As we approach the holidays, let's remember the following:
Lord Jesus, open my eyes to the vacant space inside of someone's life today.
Tuesday, November 29, 2005
This morning started out poorly. As I dragged myself out of bed, eyes half open, and stumbled to the bathroom to do my business, I stepped squarely on a deposit of cat yack on the bathroom floor. Not being a morning person only added to the distress and confusion over what had just squished between my toes. And I’m sure the cat did not understand anything I was saying about what she had done. Note to self: even though it is distressing, it might be helpful to turn on the lights before getting under way in the morning.
I saw “Capote” over Thanksgiving weekend and I give it four bells out of four.
I wasn’t sure what to expect. I didn’t know much about him and wasn’t sure what the angle would be: would it delve into the crime that prompted his book, “In Cold Blood,” or would it focus on a flamboyant and eccentric character? It was neither.
“Capote” is a fascinating study of Truman himself and gets into the psychology of why, and how, he wrote the first true-crime novel. Philip Seymour Hoffman plays the lead and is outstanding. I’ll never be able to look at him again and think of anything but Truman (just like I can’t look at Ralph Fiennes and think of anything but Nazi). The film adeptly draws you into Truman’s personality and leaves you wondering throughout whether he really cares about the crime’s victims and the perpetrators, or is he just there for the story. Along the way, there are some nice surprises about his social circle (including the fact that he was a childhood friend of Harper Lee, of “To Kill A Mockingbird” fame). Other than a flashback to the crime that prompted the book, the movie was pretty tame.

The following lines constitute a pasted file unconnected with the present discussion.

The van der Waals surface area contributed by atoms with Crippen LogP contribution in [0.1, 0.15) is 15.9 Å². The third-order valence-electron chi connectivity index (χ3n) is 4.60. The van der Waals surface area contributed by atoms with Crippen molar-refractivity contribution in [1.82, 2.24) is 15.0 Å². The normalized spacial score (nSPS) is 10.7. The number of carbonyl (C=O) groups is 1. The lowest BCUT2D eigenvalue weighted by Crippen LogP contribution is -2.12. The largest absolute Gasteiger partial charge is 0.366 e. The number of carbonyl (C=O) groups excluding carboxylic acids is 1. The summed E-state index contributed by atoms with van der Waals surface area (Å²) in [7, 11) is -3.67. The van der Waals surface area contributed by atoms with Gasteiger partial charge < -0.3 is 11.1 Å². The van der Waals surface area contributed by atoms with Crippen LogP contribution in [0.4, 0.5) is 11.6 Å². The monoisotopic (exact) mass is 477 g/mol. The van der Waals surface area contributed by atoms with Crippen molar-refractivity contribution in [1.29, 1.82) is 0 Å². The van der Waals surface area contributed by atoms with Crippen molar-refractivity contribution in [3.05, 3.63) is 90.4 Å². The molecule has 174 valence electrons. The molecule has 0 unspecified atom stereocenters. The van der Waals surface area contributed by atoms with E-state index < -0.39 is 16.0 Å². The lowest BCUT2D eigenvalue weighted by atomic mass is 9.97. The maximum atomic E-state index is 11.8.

I think we have a “Best Actor” nominee here, so see it if you can. It’s a good one.
Friday, November 18, 2005
I know I’m a few days late, but I have an affinity for this holiday. For one thing, it is my birthday. Since my mom always flew the flag on our house when it was any friend’s birthday, naturally I thought everyone knew it was my birthday due to the many Old Glory sightings on 11/11. Yes, I was disappointed when I learned at a young age that it had nothing to do with me.
I have come to appreciate Veteran’s Day by growing in my appreciation for the sacrifices made by those who have served in our Armed Forces. My family is full of veterans: my father, four uncles and two cousins, and a great-great grandfather who was in the Civil War and spent time in Andersonville Prison. I have seen many photos of fighter jets with noses painted like sharks. I’ve admired the dress uniforms. I’ve seen a Purple Heart. I’ve heard many stories, both of those who served and how those left behind survived in the absence of loved ones. Most of all, I’ve absorbed the respect and dignity that is portrayed and offered by the ones who sacrificed for our country. I am proud to be one who grew up as I have, surrounded by heroes who love me and teach me. I’m a much better person for it.
Tuesday, November 08, 2005
Recently I attended a worship service where we sang, “Lord, I Want To Be A Christian.” This song is very familiar to many, including me, but for some reason, I was very moved by the words this time. The verse that hit me was, “Lord, I want to be more loving in my heart.”